Gibson: I’m not anti-Semitic

Speaking via live satellite to hundreds of churches across the United States, Mel Gibson strongly denied that his controversial film, The Passion of the Christ, is anti-Semitic.

During a 40-minute, question-and-answer session on Saturday night, Gibson said, “I’m not anti-Semitic. My Gospels are not anti-Semitic. I’ve shown it to many Jews and they’re like, it’s not anti-Semitic. It’s interesting that the people who say it’s anti-Semitic say that before they saw the film, and they said the same thing after they saw the film.”

Gibson’s widely broadcast appearance before 3,800 invited guests at the evangelical Azusa Pacific University some 20 miles east of Los Angeles was part of what The Los Angeles Times described as “a highly orchestrated marketing campaign.”

The event was billed as a “training rally” to pump up evangelical pastors and youth groups to promote the film through on-line chat rooms, large posters, and door hangers.

The Passion is rated “R” for its “brutal and relentless” depiction, in Gibson’s own words, of the last 12 hours of Jesus’s life and the Crucifixion.

The film, which Gibson financed through $25 million of his own money, opens February 25, Ash Wednesday, at some 2,000 theaters across the country.

Despite its graphic footage and its dialogue in Aramaic and Latin with English subtitles, the film may earn $25 million to $30m. in box office receipts in the first five days, the Times reported.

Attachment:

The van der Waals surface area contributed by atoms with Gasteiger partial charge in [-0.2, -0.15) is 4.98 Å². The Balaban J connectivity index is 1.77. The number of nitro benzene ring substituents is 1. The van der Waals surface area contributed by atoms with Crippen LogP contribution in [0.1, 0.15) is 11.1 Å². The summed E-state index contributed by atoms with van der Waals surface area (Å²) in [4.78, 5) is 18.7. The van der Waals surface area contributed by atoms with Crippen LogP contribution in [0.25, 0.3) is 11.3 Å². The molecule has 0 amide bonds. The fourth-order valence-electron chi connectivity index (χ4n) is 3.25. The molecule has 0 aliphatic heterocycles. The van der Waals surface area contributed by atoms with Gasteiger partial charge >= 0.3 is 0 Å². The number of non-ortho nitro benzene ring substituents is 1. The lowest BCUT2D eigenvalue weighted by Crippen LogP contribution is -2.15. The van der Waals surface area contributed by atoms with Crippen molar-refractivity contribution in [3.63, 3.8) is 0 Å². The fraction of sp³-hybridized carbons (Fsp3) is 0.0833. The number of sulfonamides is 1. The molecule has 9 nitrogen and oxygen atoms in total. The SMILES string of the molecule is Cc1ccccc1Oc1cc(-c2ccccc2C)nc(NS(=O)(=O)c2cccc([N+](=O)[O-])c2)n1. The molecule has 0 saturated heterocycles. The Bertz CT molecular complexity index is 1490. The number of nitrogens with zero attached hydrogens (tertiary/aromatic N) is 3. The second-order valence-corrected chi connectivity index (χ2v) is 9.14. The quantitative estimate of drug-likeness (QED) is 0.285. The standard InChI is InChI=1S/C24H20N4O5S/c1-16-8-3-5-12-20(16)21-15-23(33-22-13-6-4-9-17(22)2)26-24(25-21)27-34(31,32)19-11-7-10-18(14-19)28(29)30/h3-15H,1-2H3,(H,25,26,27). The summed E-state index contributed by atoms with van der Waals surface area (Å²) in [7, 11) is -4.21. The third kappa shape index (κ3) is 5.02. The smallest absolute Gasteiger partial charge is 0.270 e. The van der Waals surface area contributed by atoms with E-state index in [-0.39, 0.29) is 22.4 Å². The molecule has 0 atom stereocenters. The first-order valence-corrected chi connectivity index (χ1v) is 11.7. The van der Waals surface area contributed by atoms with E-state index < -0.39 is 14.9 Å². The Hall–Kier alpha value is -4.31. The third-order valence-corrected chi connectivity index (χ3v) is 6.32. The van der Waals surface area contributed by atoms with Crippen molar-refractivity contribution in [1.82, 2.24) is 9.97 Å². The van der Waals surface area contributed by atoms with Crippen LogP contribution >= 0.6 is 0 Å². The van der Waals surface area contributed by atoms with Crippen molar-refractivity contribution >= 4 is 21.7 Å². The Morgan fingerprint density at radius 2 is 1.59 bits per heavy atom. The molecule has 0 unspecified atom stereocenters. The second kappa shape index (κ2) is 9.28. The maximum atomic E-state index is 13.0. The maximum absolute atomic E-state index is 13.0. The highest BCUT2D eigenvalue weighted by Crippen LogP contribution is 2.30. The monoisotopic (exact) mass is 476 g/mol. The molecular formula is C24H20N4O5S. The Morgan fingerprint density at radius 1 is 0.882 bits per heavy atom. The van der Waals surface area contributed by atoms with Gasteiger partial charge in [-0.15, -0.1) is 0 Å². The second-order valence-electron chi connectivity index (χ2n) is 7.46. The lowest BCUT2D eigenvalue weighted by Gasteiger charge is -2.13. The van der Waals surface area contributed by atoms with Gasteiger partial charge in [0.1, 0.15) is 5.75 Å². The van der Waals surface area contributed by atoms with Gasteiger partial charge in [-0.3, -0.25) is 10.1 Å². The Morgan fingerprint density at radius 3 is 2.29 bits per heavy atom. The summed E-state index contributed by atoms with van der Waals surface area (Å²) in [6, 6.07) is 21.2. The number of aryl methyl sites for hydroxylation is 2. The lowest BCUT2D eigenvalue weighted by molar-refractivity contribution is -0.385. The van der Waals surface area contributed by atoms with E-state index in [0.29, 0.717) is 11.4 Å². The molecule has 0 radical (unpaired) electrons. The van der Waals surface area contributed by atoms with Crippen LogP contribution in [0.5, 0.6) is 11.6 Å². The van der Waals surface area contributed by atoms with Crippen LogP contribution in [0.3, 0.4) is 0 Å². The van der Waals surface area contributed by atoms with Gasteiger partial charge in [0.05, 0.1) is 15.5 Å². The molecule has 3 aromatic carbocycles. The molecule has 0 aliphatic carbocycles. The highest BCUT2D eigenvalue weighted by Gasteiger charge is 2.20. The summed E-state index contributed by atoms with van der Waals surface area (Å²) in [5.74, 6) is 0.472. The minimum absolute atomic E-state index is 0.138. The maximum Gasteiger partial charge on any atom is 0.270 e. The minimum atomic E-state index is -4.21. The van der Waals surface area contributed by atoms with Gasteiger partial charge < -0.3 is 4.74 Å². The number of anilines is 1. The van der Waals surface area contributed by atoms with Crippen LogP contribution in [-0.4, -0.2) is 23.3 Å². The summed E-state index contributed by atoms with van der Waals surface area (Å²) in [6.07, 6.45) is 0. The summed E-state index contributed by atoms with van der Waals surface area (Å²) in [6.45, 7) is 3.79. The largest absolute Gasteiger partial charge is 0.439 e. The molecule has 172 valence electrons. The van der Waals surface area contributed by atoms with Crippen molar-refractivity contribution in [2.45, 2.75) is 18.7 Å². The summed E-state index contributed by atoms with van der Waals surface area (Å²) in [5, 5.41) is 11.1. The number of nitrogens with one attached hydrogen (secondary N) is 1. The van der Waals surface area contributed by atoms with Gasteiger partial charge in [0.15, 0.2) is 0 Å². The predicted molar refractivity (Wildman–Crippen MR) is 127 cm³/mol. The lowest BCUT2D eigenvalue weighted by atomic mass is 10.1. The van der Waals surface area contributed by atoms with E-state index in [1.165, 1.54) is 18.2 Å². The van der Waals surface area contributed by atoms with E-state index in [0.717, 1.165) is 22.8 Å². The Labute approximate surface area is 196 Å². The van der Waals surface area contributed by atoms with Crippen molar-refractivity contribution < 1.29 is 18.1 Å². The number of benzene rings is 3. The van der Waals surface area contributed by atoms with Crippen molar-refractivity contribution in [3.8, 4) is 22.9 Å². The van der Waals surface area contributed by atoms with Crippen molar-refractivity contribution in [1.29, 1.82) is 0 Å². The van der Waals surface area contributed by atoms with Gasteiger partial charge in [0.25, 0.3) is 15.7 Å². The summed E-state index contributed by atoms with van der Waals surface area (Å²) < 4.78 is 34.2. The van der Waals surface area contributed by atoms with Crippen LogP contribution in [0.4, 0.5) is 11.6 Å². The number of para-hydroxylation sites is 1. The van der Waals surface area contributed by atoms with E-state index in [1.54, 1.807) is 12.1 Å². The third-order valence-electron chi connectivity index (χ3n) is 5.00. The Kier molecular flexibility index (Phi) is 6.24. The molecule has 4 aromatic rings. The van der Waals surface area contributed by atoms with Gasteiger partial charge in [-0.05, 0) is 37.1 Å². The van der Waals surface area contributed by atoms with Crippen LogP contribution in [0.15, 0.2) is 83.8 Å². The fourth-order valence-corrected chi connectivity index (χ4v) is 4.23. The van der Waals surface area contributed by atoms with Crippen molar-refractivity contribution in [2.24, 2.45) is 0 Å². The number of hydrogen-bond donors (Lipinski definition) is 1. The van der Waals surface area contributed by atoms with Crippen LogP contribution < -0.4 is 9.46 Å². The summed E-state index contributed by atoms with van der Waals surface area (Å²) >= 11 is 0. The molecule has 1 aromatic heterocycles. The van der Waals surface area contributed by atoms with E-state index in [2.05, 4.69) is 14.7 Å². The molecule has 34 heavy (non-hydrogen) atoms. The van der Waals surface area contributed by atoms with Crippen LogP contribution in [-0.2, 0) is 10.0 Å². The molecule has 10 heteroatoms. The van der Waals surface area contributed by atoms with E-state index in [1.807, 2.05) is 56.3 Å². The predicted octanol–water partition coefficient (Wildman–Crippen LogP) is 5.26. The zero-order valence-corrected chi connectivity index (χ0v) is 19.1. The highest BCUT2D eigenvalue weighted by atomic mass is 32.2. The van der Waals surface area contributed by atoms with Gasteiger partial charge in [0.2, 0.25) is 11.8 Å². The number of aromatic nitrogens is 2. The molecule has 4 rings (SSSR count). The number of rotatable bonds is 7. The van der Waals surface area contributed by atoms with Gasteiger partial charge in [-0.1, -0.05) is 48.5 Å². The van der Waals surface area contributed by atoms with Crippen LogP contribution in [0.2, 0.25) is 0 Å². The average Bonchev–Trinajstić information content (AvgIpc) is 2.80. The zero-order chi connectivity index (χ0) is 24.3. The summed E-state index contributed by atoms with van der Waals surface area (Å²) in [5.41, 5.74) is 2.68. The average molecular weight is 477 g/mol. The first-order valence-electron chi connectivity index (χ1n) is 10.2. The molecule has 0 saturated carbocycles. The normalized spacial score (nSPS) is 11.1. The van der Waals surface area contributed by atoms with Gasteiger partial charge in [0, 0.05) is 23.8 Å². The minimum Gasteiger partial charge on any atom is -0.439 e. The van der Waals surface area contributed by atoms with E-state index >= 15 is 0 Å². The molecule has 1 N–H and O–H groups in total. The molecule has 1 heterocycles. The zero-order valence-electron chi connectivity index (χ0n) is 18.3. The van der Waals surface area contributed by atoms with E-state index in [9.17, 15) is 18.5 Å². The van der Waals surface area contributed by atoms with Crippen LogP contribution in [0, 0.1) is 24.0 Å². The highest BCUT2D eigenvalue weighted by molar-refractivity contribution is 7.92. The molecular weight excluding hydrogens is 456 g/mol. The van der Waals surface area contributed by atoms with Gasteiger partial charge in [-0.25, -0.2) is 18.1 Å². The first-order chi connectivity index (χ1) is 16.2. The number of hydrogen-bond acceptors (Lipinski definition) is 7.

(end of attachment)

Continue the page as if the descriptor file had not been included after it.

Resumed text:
Intensive media coverage has boosted interest, much of which was spurred by charges of anti-Semitism by Jewish spokesmen, including Abraham Foxman, national director of the Anti-Defamation League.

Another outspoken critic has been Rabbi Marvin Hier, dean and founder of the Simon Wiesenthal Center.

“As someone who has dealt with the issue of anti-Semitism professionally since 1977, I know about what it is more than Mel Gibson,” Hier told the Times.

“Every Jew who appears in this film, except for the disciples of Christ, are portrayed cruelly and portrayed as a people with an almost sinister look in their eyes. Jews who see this film, I believe, will be overwhelmingly horrified.”

Gibson said during the Q&A session that the inspiration for the film came from his need for introspection.

“You go to a place where, you know, you have to reevaluate your insides and like, change, because you know, I’m a monster. I mean I can be,” he said. “It’s like you know, I’ve been offered every kind of excess that money and fame brings and it’s not good enough.”

Comments are closed.